Broadband Accessibility and Affordability

Pete CodellaBroadband

According to a new report, availability for accessible and affordable voice and broadband services is still one of the largest issues for rural and low-income America.

The Telecommunications Act of 1996 charges the Federal Communications Commission (FCC) and the States with ensuring all Americans have reasonably comparable telecommunication services regardless of where they are located.  Low-income and rural communities should have access to information services that are comparable to those of urban areas.  Communication ecosystems have transitioned from a voice-centered environment to a broadband-focused one.  Full participation in the communications ecosystem in today’s world requires high-speed access to civic, educational, and health services, often obtained only through the internet.

Increasing availability and complete adoption of broadband is a key goal of both states on behalf of their citizens and the nation.  The FCC has used the Universal State Funds (USF), renamed the Connect America Fund (CAF), for high-cost support to extend availability on a federal level.  The CAF redefines broadband speed requirements and creates initiatives to deploy broadband services in remote and high-cost areas.  FCC initiatives have tried to change the process for assessing access charges, allocating the funding to broadband initiatives, and establishing the CAF as a high-cost support mechanism on extending broadband to rural areas via investments.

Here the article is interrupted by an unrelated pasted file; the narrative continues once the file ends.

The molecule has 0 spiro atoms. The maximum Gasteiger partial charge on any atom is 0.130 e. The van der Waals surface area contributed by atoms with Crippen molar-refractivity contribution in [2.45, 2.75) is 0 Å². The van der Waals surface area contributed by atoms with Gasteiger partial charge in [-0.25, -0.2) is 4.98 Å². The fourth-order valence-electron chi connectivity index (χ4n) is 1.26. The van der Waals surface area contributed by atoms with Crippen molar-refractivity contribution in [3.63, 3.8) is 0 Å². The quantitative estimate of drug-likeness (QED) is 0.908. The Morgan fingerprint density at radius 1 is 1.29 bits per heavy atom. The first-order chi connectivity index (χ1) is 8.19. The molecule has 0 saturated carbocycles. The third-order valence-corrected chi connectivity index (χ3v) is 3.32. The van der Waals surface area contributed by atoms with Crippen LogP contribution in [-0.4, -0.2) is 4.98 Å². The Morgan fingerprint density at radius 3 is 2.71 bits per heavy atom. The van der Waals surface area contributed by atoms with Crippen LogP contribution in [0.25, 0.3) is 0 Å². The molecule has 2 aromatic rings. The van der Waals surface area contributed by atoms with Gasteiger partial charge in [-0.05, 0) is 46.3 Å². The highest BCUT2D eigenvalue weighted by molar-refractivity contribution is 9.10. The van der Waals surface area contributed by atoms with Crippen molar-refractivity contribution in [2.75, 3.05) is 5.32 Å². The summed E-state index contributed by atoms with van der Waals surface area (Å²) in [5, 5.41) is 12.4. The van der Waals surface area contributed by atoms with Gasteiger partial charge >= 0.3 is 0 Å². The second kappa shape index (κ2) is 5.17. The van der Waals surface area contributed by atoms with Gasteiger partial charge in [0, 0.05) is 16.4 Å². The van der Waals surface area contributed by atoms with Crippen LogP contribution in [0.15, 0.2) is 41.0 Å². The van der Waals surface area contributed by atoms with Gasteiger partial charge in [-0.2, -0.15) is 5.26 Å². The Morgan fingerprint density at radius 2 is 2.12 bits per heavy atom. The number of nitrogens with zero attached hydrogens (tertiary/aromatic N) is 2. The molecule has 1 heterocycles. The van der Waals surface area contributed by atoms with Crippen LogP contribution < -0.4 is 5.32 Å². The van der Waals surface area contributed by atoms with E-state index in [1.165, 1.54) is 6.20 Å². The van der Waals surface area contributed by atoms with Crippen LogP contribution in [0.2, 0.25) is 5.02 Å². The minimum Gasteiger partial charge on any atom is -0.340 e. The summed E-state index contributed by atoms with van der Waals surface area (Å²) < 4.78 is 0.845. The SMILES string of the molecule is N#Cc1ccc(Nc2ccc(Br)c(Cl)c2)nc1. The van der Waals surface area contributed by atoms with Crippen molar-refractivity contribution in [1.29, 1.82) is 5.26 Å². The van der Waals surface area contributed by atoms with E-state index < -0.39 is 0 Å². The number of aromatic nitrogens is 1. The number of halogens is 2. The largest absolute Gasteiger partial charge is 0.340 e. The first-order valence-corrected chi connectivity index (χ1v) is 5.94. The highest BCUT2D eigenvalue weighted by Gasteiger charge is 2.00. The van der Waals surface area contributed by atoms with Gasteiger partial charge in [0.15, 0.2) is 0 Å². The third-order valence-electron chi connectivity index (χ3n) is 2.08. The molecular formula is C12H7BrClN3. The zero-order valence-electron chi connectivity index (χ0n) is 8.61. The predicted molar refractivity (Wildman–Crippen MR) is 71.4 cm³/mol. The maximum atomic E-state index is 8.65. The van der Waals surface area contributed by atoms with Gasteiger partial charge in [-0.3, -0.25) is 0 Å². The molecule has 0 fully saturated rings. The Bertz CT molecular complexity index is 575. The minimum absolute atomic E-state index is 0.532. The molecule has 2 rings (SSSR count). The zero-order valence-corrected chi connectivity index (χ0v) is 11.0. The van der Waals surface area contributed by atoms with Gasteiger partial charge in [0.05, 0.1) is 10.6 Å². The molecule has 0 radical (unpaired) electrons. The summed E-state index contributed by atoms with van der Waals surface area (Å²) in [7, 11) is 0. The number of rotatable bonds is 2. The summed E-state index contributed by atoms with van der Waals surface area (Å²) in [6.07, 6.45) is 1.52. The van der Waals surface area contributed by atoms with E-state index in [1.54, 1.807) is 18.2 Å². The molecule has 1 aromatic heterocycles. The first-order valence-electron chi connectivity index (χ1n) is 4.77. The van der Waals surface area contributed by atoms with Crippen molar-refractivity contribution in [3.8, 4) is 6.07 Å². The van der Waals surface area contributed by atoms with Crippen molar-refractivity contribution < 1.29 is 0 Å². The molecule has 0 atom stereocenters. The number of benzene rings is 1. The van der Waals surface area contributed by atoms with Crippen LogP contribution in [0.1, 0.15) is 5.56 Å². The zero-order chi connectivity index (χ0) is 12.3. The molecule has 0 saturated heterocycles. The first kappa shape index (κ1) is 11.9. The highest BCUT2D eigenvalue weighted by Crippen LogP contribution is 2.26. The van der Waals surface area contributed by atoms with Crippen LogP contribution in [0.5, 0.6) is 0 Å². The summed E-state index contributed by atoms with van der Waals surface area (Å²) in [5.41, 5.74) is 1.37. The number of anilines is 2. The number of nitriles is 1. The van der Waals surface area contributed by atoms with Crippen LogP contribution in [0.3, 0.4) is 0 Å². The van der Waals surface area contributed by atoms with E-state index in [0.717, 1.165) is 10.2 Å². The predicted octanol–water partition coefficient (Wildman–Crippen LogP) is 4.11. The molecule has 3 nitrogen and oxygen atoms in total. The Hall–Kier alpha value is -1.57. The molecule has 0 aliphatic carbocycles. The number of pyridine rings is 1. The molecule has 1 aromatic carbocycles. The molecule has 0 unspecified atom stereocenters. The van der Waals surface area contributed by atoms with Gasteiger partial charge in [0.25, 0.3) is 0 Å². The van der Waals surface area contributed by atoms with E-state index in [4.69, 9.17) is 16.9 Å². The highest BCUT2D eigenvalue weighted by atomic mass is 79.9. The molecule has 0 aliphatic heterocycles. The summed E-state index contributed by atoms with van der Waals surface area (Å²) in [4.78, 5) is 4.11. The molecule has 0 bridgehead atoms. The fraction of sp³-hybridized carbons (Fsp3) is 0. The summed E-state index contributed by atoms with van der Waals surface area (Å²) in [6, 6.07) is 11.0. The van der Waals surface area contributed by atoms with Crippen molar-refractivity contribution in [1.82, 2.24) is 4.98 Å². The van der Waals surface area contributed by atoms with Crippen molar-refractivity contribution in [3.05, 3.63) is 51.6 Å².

The FCC has also created initiatives to move from a model-based system and redistribute unclaimed CAF funds to carriers willing to provide service to high-cost areas where there are no unsubsidized providers.  These initiatives have pushed the FCC to revise the Lifeline program to focus on providing broadband to low-income consumers by reducing and eventually eliminating funds for voice-only programs to move toward broadband services.   The broadband diffusion is increasing, specifically in urban areas, with nearly 90% of Americans now having access to broadband at speeds of 35 Mbps/ 3 Mbps. The other 10% is primarily those in rural or low income areas without service or have very low speeds.

During the diffusion of broadband, adoption has begun to slow down with fewer first time customers.  Key tasks of supporting increased deployment while identifying strategies for ensuring service adoption is seen within a variety of initiatives.  This is done through direct funding, partnering across state agencies and industry to fund build-out, “retooling” state USF rules to include broadband deployment in programs like Lifeline, and refocus existing USF stipulations from voice support to broadband build-out.  This build-out is needed, especially in areas where competition allows states to differ high-cost funds from subsidizing binding carriers to support broadband deployment.

States are providing grants and matching funds to incentivize broadband build-out and working through direct knowledge of consumer needs and issues.  State legislators have focused on efforts to increase broadband deployment and availability through direct state funding, simplified deployment rules, and creating long term strategies to build state networks were federal initiatives do not provide support.  Legislation in Utah, as well as New Mexico and Oregon, have revised state USF’s to include funding for broadband eligible telecommunication providers.